Review Summary: If they do care, oh, they're not letting it show.5 of 6 thought this review was well written
If 2013 is the "year of reunion albums", which it seems to have been, one of the most surprising was definitely the Dismemberment Plan's. After years of denying any re-involvement with music, the Plan began a small tour in 2011, and two years later announced a new album to general cautious optimism. The revolutionary, genre-less band best known for some of the best albums of the nineties went out on top, with the settled-but-not-boring Change
, an album which more than anything represented a marked maturation for them. Logically, any new album would be one for the fans who've stuck with them, since they're essentially a reunion act and probably not aiming for mainstream popularity at this point. Given that, not to mention their virtuoso instrumentalists, killer songwriting instincts, and lyrics so overwhelmingly excellent I could have reviewed this album entirely in quotes, it seemed like while The Dismemberment Plan may not live up to their catalogue, at least they couldn't release something bad, right?
Better start digging.
From a songwriting perspective, Uncanney Valley
is a more significant step down from its predecessors than I've seen in a long time. The electric, time-signature-warping riffs and hooks from the group's past are gone, neutered into awkward samples (“Invisible”), boring chord progressions (“Daddy Was a Real Good Dancer”), and feeble reproductions of their old funky dance-punk riffs. While it's impossible to say that the instrumentalists themselves are worse than before, the songs don't give them any opportunities to flex their muscles like "8 1/2 Minutes" and "The Other Side" did. The synths sound cheesy instead of giving off atmosphere. The songs that are alright are unimpressive and simple, like “Lookin'”, and pleasant-enough opener "No One's Saying Nothing", indicating that the Dismemberment Plan don't know how to write good, complex songs anymore. The music isn't unlistenable; in fact often it's fairly pleasant, but it's almost always uninteresting and never up to their standards. However, even great instrumentation wouldn't have been able cover up the most disappointing part of Uncanney Valley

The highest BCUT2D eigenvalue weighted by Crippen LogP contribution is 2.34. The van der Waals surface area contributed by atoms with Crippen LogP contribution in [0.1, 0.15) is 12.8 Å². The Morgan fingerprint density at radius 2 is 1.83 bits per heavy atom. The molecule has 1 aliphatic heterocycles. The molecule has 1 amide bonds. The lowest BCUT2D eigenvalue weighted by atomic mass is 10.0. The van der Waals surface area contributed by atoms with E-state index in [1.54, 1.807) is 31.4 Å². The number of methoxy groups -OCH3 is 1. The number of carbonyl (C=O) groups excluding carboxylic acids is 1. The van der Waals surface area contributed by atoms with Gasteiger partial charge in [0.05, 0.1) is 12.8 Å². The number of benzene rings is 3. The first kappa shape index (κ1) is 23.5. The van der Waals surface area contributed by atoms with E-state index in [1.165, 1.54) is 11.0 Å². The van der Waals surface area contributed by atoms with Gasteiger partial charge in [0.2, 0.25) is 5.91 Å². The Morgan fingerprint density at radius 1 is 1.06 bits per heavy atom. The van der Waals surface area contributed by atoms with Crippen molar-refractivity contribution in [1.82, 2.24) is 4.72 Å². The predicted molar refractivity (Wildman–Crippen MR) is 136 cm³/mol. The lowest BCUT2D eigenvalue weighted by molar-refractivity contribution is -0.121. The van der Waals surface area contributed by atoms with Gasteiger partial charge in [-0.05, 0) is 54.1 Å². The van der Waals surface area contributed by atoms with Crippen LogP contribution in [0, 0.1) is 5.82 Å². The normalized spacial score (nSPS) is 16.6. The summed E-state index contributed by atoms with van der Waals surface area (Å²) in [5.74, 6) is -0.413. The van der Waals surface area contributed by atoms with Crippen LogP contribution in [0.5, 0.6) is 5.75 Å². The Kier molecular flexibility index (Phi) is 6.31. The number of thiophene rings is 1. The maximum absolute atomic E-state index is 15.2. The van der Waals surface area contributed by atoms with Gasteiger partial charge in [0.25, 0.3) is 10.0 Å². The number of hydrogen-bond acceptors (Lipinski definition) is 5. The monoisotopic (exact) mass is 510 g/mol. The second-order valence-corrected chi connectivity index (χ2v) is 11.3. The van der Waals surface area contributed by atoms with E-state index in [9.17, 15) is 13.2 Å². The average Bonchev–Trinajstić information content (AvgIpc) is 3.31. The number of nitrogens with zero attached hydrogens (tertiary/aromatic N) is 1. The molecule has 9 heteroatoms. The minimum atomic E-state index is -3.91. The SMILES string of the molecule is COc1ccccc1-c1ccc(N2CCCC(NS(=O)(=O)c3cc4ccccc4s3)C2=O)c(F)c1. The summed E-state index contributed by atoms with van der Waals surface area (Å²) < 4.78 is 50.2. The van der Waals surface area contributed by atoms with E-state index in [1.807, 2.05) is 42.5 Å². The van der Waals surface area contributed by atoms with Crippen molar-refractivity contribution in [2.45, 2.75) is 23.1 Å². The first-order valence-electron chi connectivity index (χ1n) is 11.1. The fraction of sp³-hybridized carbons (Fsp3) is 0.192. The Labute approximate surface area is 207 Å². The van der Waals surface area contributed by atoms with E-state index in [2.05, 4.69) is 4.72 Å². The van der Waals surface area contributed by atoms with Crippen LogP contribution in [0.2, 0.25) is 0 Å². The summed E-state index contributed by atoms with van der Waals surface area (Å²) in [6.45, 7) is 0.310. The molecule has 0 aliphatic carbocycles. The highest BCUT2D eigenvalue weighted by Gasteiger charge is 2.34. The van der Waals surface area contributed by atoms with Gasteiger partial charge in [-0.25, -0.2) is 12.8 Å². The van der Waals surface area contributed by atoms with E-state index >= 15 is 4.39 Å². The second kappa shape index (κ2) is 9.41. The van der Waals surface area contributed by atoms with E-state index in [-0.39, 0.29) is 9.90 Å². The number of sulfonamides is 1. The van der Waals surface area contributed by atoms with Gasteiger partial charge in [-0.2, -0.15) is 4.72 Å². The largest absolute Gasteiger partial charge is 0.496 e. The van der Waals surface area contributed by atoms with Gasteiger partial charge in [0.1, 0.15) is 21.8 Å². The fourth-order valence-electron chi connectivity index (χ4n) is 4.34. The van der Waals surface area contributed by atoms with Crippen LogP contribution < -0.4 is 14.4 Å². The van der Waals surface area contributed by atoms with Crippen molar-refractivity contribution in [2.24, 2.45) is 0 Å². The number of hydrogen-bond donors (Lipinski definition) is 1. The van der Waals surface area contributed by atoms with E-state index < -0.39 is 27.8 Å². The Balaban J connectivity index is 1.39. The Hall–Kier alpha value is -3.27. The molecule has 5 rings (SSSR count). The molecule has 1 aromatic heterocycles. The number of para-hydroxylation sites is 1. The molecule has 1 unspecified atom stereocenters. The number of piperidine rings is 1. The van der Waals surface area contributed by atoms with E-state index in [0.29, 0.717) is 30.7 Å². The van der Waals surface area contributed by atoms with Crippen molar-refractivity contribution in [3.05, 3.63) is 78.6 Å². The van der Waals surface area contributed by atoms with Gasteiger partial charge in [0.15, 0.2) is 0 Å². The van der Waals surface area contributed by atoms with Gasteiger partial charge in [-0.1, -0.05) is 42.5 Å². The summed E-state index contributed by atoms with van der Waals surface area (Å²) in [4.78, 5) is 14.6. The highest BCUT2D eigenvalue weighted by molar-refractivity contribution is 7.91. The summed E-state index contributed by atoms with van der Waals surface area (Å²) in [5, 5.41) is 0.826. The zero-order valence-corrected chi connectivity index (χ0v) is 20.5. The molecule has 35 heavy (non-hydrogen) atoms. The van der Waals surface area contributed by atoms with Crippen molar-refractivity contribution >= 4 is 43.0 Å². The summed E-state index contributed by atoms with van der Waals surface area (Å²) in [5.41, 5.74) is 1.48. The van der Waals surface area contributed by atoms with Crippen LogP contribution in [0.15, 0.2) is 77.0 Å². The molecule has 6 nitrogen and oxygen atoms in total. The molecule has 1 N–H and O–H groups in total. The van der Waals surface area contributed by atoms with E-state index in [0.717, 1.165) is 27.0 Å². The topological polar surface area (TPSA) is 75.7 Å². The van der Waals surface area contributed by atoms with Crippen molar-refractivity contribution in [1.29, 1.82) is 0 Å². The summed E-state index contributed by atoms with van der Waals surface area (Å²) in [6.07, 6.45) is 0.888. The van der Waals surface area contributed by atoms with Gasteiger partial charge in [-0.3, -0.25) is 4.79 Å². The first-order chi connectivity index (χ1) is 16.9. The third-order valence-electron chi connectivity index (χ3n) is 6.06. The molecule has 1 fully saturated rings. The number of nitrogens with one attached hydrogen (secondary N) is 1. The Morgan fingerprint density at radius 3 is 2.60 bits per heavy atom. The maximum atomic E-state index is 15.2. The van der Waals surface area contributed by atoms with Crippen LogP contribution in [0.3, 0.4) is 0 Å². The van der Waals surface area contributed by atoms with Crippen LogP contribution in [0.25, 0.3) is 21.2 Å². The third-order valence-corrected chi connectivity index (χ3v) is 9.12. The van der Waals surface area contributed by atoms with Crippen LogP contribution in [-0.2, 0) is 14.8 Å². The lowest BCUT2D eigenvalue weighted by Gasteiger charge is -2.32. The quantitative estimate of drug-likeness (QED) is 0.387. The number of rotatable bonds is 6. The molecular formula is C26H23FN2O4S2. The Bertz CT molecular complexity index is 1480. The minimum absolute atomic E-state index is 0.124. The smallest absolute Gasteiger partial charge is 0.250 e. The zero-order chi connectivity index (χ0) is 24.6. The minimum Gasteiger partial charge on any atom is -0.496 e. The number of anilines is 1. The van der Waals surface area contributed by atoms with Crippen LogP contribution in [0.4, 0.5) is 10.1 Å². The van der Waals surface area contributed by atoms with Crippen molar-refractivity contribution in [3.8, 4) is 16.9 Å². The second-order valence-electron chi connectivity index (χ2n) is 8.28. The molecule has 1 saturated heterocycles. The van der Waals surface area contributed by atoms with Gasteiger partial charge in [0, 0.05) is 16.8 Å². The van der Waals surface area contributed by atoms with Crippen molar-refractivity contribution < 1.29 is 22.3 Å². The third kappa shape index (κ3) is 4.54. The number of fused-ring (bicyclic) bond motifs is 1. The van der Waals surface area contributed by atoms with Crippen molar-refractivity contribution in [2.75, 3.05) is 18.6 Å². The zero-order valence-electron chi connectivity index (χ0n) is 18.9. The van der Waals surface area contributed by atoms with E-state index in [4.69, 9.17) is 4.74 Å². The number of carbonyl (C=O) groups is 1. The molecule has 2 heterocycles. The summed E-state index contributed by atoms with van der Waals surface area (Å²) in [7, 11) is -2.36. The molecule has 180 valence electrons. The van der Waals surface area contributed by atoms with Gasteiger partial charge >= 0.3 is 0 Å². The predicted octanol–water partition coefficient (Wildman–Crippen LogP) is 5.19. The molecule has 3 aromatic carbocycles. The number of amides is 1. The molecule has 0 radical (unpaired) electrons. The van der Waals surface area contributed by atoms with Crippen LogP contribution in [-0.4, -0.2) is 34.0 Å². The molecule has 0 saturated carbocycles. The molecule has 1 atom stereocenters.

: the lyrics.
The lyrics of Uncanney Valley
are so worthless that writing a paragraph on them feels like a waste of time. 1999's Emergency & I
was one of the most rich, lucid pieces of lyrical writing in the indie-rock canon. Trading normal songwriting sensibilities for what amounted to quick-fire poetry, it touched on a spectrum of themes and issues without ever edging into melodrama. It was an album that could have essays written about each song, and for the most part that's why it's lived on as an essential album despite its niche, cult appeal. The Travis Morrison of 1999 would find a lot to write about 2013. His obsession with technology masking emotions and pain, and his jittery fear of isolation and apocalypse have never been more relevant than now. The Travis Morrison of 2013 seems content to scribble off some clunky, obvious rhymes and unimaginative metaphors and call it a day. While sections like the bridge of “Mexico City Christmas”, referencing “God highlighting things he likes”, show shadows of the old creativity, these are never explored in anything but the simplest of terms. Lead single “Waiting” sounds like a lazy attempt at mom-rap overlaid on a bouncing but nondescript synth beat. The entire final track, framed as though it could become an anthemic live staple is so shockingly amateurish that it's hard to imagine that it was written by the same band that wrote “Back and Forth” or "The City". It's all so lazy, cheesy and predictable that it actually sounds like material Morrison would spew sarcastically on ...Is Terrified
. It boggles the mind that such a masterful lyricist could fall so far.
After listening to Uncanney Valley
, it's impossible to understand who this album could possibly be for. The shallowness and simplicity, coupled with the brushing away of every Plan trademark makes it unappealing to fans, but at the same time it isn't a pop album or a final attempt at radio play and fame. Uncanney Valley
is in every way a bunt-and-a-miss, playing it “safe” while dumbing down the Dismemberment Plan's music to the point of un-recognizability. It fails not only as a comeback album, but as an album in general.